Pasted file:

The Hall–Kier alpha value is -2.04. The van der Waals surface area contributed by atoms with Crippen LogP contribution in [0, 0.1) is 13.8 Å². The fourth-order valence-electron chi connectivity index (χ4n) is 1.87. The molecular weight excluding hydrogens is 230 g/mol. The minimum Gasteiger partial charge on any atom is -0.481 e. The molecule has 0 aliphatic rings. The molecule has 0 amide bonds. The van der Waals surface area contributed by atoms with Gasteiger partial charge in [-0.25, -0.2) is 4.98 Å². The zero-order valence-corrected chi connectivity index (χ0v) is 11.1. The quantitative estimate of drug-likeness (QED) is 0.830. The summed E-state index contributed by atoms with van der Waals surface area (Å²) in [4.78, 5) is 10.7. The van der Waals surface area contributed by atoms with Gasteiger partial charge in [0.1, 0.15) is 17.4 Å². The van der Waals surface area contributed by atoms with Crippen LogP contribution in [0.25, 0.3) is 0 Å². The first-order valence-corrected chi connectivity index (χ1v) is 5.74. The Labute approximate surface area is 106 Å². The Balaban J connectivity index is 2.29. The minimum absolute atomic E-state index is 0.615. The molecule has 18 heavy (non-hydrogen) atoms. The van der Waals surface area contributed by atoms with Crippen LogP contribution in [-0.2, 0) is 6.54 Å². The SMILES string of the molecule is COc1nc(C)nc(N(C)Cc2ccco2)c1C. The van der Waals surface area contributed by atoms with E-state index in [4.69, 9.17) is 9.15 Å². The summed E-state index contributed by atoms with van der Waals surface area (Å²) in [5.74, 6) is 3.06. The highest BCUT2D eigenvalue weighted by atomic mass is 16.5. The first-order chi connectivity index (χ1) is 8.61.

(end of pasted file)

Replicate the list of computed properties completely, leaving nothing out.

The Hall–Kier alpha value is -2.04. The van der Waals surface area contributed by atoms with Crippen LogP contribution in [0, 0.1) is 13.8 Å². The fourth-order valence-electron chi connectivity index (χ4n) is 1.87. The molecular weight excluding hydrogens is 230 g/mol. The minimum Gasteiger partial charge on any atom is -0.481 e. The molecule has 0 aliphatic rings. The molecule has 0 amide bonds. The van der Waals surface area contributed by atoms with Gasteiger partial charge in [-0.25, -0.2) is 4.98 Å². The zero-order valence-corrected chi connectivity index (χ0v) is 11.1. The quantitative estimate of drug-likeness (QED) is 0.830. The summed E-state index contributed by atoms with van der Waals surface area (Å²) in [4.78, 5) is 10.7. The van der Waals surface area contributed by atoms with Gasteiger partial charge in [0.1, 0.15) is 17.4 Å². The van der Waals surface area contributed by atoms with Crippen LogP contribution in [0.25, 0.3) is 0 Å². The first-order valence-corrected chi connectivity index (χ1v) is 5.74. The Labute approximate surface area is 106 Å². The Balaban J connectivity index is 2.29. The minimum absolute atomic E-state index is 0.615. The molecule has 18 heavy (non-hydrogen) atoms. The van der Waals surface area contributed by atoms with Crippen LogP contribution in [-0.2, 0) is 6.54 Å². The SMILES string of the molecule is COc1nc(C)nc(N(C)Cc2ccco2)c1C. The van der Waals surface area contributed by atoms with E-state index in [4.69, 9.17) is 9.15 Å². The summed E-state index contributed by atoms with van der Waals surface area (Å²) in [5.74, 6) is 3.06. The highest BCUT2D eigenvalue weighted by atomic mass is 16.5. The first-order chi connectivity index (χ1) is 8.61.